The new opportunity was a salvation for Robert Parker's needy family, but their privations had taken a toll.  Ann gave birth to a son on 12 January 1858, not long after their arrival at Beaver. They named him Robert in honor of his father, but he was weak at birth and died a little more than a year later.
Robert Parker continued to live at Beaver for a number of years.  He entered into the doctrine of plural wives (polygamy) and as a result was sought after by federal marshals.  He moved to the more remote southern community at Washington, Utah, but was eventually arrested. Both Robert Parker and Thomas Schofield served terms in the territorial prison for polygamy.  Robert Parker died at his home at Washington, Utah, on 24 February 1901.14
Robert Parker’s eldest son, Maximilian, was only twelve years old when he crossed the plains with his family. In his teens he worked as a textile apprentice in the Beaver Woolen Mills, but he hated the drudgery of the work and ran away.  He eventually took a job carrying the mail by horseback from beaver south to Panguitch.
When he turned twenty-one, Maxy Parker married Ann Gillies on her 19th birthday, 12 July 1865.  Ann Campbell Gillies was the daughter of Robert Gillies, a carpenter and cabinet maker, by his wife Jane Sinclair. Annie was born 12 July 1846 at New Castle, Northumberland, England.15 Maxy and Ann Parker settled on a ranch at North Creek, some four or five miles north of Beaver.  Here, in the early morning hours of Friday, the 13th day of April, in the midst of an Indian attack led by Chief Sanpitch of the Utes, Annie gave birth to their first child.  They named him Robert Leroy Parker in honor of his grandfather.  History remembers him best as the outlaw Butch Cassidy.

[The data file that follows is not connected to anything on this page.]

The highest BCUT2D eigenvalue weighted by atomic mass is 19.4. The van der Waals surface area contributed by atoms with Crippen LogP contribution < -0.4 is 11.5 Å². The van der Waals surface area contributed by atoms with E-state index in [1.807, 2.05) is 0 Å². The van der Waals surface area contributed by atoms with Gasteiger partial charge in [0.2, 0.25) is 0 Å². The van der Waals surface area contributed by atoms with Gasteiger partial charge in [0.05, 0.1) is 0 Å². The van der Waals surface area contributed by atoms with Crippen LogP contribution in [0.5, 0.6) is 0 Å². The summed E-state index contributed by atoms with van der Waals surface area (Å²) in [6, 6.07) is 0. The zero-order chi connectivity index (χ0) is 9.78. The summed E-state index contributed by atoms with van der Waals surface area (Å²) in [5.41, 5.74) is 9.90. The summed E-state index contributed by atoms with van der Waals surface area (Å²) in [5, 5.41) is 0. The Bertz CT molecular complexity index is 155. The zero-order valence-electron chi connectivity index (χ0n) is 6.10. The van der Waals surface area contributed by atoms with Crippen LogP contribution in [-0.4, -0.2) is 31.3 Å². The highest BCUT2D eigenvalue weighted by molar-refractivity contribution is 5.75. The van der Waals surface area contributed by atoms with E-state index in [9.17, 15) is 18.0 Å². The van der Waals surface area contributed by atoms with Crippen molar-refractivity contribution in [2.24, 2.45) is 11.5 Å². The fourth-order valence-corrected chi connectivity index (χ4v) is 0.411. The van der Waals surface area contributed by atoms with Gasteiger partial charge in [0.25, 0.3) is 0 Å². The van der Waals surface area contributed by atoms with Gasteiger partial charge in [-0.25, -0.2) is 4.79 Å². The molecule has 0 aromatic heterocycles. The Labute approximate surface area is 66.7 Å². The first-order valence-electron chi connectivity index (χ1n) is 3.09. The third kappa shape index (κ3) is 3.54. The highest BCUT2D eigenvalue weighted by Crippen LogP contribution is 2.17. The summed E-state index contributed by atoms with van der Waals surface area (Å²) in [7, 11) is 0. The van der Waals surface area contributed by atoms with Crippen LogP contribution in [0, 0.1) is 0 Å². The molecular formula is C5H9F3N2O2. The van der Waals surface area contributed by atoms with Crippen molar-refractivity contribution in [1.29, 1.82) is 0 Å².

Chidester’s, Robert Parker and Polygamy
One day while waiting in the Ogden Tabernacle a man came in and sat with us, he introduced himself as John Leo Chidester.  I asked him if he was related to the Chidester’s in my wife’s  family in Torrey.  Yes he said, I am also related to Butch Cassidy.  We talked until the program began and whenever we could.  I asked him about his mother’s genealogy book and if I could see it.  His mother was Lucinda Elisa Smith wife of James Parker Chidester.  When I called to see it, he would look some more.   But john Leo died and I am still waiting to see it.  So I recently began Goggling  and this is how we are related to the famous Robert Parker Family and the famous outlaw, Butch Cassidy.

In 12th US Census of Washington County and City, Utah on12th June 1900 lists Robert Parker as Head of his family, born 1820 in England, as 80 years old, emigrated in 1856 age 44, married 57 years and is a dry goods merchant.  Ann Hartley Parker, born March 1819, 81 years old. 

Well many years earlier became a polygamist and was sent to the Federal Prison.  I had tried to find the trial records but there is no such thing.  Everything was kept quiet.  Men of means were expected to care for widows and single ladies by marring them.  When the Prophet, Joseph sent some of his missionaries out and if the missionary was worried about his family he told them to bring them to his house.   What they did not know was that he would have to marry them and many came home angry and would not take his wife back.  Many Bishops were performing many unwanted marriages.   Well Robert Parker married more than he was allowed by the laws of the land and paid for it. 

One of his wives was at least one Chidester and one of them is on the same 1900 Census.  It is hard to read the first name, it maybe Susan, I think.   She listed as head of  the household and was born April 1832 and is 68 years old.  Her child, Myrow  Chidester 38 years, his wife Sarah and four children are also on the 1900  census.  She must have been Joshua Chidester’s wife as well as Robert’s.